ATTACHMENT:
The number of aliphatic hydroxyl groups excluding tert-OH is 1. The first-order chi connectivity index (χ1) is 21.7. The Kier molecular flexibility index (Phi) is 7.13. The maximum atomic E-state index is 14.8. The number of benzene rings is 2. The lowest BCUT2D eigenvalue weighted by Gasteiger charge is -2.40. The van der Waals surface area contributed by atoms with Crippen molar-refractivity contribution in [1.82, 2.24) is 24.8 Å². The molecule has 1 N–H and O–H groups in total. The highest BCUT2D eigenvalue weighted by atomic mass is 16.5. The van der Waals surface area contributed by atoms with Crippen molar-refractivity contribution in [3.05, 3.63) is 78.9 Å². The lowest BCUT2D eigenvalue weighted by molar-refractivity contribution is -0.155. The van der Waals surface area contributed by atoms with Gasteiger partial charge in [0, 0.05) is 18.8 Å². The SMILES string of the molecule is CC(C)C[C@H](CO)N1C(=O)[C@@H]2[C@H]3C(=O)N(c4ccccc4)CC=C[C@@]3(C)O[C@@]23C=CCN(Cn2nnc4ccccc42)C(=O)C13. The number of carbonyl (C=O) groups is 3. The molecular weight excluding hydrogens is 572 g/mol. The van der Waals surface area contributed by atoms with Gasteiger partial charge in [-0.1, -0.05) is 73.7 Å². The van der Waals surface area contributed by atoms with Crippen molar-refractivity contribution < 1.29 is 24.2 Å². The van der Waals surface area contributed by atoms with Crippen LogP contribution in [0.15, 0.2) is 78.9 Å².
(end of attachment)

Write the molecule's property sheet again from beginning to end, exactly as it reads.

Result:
The number of aliphatic hydroxyl groups excluding tert-OH is 1. The first-order chi connectivity index (χ1) is 21.7. The Kier molecular flexibility index (Phi) is 7.13. The maximum atomic E-state index is 14.8. The number of benzene rings is 2. The lowest BCUT2D eigenvalue weighted by Gasteiger charge is -2.40. The van der Waals surface area contributed by atoms with Crippen molar-refractivity contribution in [1.82, 2.24) is 24.8 Å². The molecule has 1 N–H and O–H groups in total. The highest BCUT2D eigenvalue weighted by atomic mass is 16.5. The van der Waals surface area contributed by atoms with Crippen molar-refractivity contribution in [3.05, 3.63) is 78.9 Å². The lowest BCUT2D eigenvalue weighted by molar-refractivity contribution is -0.155. The van der Waals surface area contributed by atoms with Gasteiger partial charge in [0, 0.05) is 18.8 Å². The SMILES string of the molecule is CC(C)C[C@H](CO)N1C(=O)[C@@H]2[C@H]3C(=O)N(c4ccccc4)CC=C[C@@]3(C)O[C@@]23C=CCN(Cn2nnc4ccccc42)C(=O)C13. The number of carbonyl (C=O) groups is 3. The molecular weight excluding hydrogens is 572 g/mol. The van der Waals surface area contributed by atoms with Gasteiger partial charge in [-0.1, -0.05) is 73.7 Å². The van der Waals surface area contributed by atoms with Crippen molar-refractivity contribution < 1.29 is 24.2 Å². The van der Waals surface area contributed by atoms with Crippen LogP contribution in [0.15, 0.2) is 78.9 Å².